Modular Car Body Design and Optimization by an Implicit Parameterization Technique via SFE CONCEPT
About 10-15 years ago, platform strategies were introduced into the automotive product development processes (PDP), e.g. Muffatto (1999), to enable a wider variability and flexibility of vehicles at a reasonable cost level. To increase further flexibility to reduce development time/costs and to meet changing customer demands for higher quality and higher individuality, the traditional strategy based on a fixed platform with exchangeable “hats” is not appropriate any more. Hence, the concept of “modularity” is now more and more introduced into the PDPs, e.g. Ishii and Yang (2003). To benefit from the true value of this modularity, a multi-generational perspective considering the real design options for the full vehicle life cycles is required. In 2011, Volkswagen for example started to move the bulk of its volume cars to the MQB architecture (Modularer Querbaukasten = Modular Transverse Toolkit). MQB started in 2011 with the new Audi A3 and it is expected that the MQB platform will include all of VW’s volume (and some smaller premium) offerings in the B, C and D classes (e.g., VW's Fox, Polo, Golf, Jetta, Beetle, Touran, Eos and Passat; Audi's A3 and TT; Skoda's Fabia, Roomster, Octavia and Superb; and Seat's Ibiza, Cordoba, Leon, Altea and Toledo). In this type of modular concept, components can be exchanged in a very flexible manner between the product families to realize scaling effects and reduce drastically development costs. Package parameters (e.g. wheel base distance, aggregate locations) can be chosen freely and the different modules adapt flexible to these changes.
Special development tools are required to support the development of these modular concepts, for example the Modular Function Deployment (MFD) or the Generic Process for Toolkit Development (GPTD) discussed in the dissertation of Renner (2007) for the management of variants and complexity at the BMW Group and its suppliers to reduce the inherent risks of modular product development. In addition, today’s vehicle development process is driven by Computer Aided Engineering (CAE), where the functionalities are assessed by virtual simulations for safety, comfort, etc. The corresponding model development, which is normally based on finite element methods (FEM) or multi-body systems (MBS), is still cumbersome and can take several weeks for a single model. A transfer from package geometry to CAD-based representations (Computer Aided Design) and to the CAE fields is required and often still realized more or less manually. Here advanced virtual methods offer a huge potential for reduction of costs and development time. In particular, so-called parameterized techniques are beneficial because they allow the automated adaptation of the models via the modification of the design parameters to the different variants of vehicles. Combined with a specialized library of pre-designed modules, the PDP can be rendered much more efficient than by traditional approaches. In addition, they enable the designers and engineers to apply automated optimization methods to derive the best compromises between all functional requirements.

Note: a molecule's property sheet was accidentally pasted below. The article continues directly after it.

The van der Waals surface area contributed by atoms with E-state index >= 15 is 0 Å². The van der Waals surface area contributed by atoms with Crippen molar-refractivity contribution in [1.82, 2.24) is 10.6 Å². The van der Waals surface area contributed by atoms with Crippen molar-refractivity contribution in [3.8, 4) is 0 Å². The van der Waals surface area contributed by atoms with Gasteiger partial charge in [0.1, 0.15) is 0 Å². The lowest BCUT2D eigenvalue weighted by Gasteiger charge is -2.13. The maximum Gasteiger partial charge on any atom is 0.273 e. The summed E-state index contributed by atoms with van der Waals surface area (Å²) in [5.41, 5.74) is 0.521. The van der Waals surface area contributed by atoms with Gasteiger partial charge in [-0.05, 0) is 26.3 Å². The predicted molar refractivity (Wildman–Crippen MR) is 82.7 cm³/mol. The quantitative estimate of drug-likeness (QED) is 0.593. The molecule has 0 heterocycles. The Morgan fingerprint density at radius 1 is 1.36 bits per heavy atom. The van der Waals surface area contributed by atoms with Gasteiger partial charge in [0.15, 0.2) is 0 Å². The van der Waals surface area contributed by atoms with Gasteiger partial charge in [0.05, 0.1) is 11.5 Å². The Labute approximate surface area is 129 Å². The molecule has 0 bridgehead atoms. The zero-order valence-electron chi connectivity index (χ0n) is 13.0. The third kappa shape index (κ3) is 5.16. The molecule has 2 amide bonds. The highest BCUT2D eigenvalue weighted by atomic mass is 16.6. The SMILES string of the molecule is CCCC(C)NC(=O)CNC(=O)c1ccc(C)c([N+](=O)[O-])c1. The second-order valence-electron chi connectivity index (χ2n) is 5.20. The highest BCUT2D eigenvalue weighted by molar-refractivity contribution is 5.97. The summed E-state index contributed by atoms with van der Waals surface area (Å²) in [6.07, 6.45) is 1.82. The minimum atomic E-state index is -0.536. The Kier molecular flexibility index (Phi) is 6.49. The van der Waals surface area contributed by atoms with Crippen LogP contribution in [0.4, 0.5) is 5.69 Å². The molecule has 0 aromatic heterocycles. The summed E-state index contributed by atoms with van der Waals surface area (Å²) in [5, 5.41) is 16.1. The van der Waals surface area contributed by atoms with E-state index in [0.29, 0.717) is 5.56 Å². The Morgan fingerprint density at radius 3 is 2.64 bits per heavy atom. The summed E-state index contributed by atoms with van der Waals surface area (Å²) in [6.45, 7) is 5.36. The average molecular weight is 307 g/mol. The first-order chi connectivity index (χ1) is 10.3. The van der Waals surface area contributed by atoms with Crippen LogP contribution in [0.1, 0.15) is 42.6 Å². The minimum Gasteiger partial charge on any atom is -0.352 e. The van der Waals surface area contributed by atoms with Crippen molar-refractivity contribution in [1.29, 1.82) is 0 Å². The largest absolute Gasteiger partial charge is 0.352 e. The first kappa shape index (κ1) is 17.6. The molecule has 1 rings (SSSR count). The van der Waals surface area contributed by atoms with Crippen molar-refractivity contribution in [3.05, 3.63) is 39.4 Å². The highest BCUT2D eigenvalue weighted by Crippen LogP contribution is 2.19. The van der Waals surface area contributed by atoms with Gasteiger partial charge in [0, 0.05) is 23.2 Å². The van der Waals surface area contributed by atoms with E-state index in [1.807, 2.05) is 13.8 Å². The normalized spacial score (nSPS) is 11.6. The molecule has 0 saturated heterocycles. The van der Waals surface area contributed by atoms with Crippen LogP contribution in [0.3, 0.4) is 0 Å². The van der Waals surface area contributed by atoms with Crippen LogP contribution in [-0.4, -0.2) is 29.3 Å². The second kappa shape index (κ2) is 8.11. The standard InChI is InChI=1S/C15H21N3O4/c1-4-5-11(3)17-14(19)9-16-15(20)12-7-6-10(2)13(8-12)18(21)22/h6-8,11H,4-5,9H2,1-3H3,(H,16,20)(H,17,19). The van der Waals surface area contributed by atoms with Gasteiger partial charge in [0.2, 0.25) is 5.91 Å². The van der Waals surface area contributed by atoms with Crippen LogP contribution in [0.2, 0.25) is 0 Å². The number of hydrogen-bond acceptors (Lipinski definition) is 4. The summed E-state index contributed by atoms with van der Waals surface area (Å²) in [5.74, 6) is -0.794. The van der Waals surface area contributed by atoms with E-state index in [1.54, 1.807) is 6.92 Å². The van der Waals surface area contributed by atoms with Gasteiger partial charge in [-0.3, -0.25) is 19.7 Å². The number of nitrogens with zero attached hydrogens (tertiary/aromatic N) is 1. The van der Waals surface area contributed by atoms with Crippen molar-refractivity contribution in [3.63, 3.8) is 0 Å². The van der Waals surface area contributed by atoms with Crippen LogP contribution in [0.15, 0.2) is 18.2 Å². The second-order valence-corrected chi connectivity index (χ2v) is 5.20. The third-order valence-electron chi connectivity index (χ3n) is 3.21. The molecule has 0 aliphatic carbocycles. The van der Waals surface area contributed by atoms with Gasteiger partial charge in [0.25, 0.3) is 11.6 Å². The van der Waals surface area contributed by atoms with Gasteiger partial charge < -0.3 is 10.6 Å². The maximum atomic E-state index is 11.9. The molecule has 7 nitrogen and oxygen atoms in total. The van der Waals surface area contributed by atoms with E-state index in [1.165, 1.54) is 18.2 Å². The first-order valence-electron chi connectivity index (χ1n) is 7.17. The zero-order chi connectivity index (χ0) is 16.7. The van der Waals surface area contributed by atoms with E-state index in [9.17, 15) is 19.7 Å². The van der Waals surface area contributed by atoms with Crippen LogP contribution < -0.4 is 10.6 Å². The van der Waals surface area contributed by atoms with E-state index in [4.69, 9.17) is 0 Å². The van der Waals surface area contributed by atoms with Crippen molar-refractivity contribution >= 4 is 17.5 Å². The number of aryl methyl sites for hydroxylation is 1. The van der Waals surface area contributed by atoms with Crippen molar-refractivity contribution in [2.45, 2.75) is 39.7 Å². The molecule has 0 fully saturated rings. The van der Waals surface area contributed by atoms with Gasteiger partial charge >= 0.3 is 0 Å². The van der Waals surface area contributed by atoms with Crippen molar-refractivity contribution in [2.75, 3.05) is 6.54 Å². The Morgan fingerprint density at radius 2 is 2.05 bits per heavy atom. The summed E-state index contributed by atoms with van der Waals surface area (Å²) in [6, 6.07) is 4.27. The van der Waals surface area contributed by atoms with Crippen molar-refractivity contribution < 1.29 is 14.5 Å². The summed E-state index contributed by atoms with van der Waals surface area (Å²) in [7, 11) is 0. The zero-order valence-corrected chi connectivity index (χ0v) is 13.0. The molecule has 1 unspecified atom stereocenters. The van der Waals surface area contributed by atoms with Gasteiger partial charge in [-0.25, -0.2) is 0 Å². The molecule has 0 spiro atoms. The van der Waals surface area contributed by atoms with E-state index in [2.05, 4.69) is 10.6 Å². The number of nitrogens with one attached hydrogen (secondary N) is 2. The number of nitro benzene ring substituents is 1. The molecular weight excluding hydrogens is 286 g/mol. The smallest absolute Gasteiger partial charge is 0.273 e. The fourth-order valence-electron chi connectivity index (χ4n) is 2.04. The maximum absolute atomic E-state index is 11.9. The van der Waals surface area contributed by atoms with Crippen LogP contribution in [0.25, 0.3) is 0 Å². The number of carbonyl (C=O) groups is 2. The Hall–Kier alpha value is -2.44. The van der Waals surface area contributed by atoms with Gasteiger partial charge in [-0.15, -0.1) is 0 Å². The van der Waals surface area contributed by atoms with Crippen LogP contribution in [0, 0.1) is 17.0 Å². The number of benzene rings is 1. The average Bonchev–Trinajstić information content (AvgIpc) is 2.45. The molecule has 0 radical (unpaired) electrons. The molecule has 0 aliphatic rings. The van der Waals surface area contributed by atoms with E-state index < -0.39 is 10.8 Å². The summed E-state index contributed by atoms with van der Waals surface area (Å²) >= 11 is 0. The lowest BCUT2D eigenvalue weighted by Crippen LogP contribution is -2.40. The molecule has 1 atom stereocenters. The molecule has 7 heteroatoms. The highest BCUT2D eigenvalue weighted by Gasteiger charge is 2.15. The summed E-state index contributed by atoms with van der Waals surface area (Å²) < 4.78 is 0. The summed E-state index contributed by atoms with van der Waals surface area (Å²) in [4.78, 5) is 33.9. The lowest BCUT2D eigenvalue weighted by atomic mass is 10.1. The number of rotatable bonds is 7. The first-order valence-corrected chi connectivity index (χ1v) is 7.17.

To realize such a parametric modular development, there are two main approaches. The first - for example available via the CAD software CATIA V5/6 - is based on explicit parameterizations, which allow automated variations only when the dependencies of the different components are defined explicitly by the users. This is in general rather cumbersome due to the complexity of modern car architectures. Hence the technique presented here based on the software SFE CONCEPT with its implicit parameterization approach is much better adapted to the requirements of the new modular vehicle PDP. The dependencies between the parts and modules are defined implicitly and do not require that the users to implement them directly. Modifications can therefore be realized easily and in an automated manner. Examples of the new developments for this implicit parameter-zation approach are presented in this paper focusing on the potential for early concept design. Parameterizations for package, car body and the other modularized groups will be shown together with their usage in automated shape and topology optimization with respect to safety and comfort requirements. In particular, the recent developments in realising efficient module development via automated shape optimization are presented.
About 10-15 years ago, platform strategies were introduced into the automotive product development processes (PDP), e.g. Muffatto (1999), to enable a wider variability and flexibility of vehicles at a reasonable cost level. To increase further flexibility to reduce development time/costs and to meet changing customer demands for higher quality and higher individuality, the traditional strategy based on a fixed platform with exchangeable “hats” is not appropriate any more. Hence, the concept of “... »